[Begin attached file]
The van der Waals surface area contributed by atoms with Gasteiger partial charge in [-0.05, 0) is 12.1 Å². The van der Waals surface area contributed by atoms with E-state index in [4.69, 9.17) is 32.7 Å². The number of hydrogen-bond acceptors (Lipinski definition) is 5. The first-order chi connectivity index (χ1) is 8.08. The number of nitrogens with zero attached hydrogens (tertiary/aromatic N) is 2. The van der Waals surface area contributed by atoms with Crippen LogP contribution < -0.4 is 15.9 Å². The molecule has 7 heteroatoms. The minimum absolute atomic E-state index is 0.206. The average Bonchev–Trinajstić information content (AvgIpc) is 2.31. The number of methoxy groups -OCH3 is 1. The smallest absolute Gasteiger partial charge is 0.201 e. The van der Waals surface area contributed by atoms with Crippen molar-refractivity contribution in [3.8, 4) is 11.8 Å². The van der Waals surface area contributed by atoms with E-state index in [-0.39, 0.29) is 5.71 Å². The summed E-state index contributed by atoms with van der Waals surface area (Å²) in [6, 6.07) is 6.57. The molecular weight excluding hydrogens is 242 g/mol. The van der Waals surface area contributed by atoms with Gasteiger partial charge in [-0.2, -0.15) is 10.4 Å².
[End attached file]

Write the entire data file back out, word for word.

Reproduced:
The van der Waals surface area contributed by atoms with Gasteiger partial charge in [-0.05, 0) is 12.1 Å². The van der Waals surface area contributed by atoms with E-state index in [4.69, 9.17) is 32.7 Å². The number of hydrogen-bond acceptors (Lipinski definition) is 5. The first-order chi connectivity index (χ1) is 8.08. The number of nitrogens with zero attached hydrogens (tertiary/aromatic N) is 2. The van der Waals surface area contributed by atoms with Crippen LogP contribution < -0.4 is 15.9 Å². The molecule has 7 heteroatoms. The minimum absolute atomic E-state index is 0.206. The average Bonchev–Trinajstić information content (AvgIpc) is 2.31. The number of methoxy groups -OCH3 is 1. The smallest absolute Gasteiger partial charge is 0.201 e. The van der Waals surface area contributed by atoms with Crippen molar-refractivity contribution in [3.8, 4) is 11.8 Å². The van der Waals surface area contributed by atoms with E-state index in [-0.39, 0.29) is 5.71 Å². The summed E-state index contributed by atoms with van der Waals surface area (Å²) in [6, 6.07) is 6.57. The molecular weight excluding hydrogens is 242 g/mol. The van der Waals surface area contributed by atoms with Gasteiger partial charge in [-0.2, -0.15) is 10.4 Å².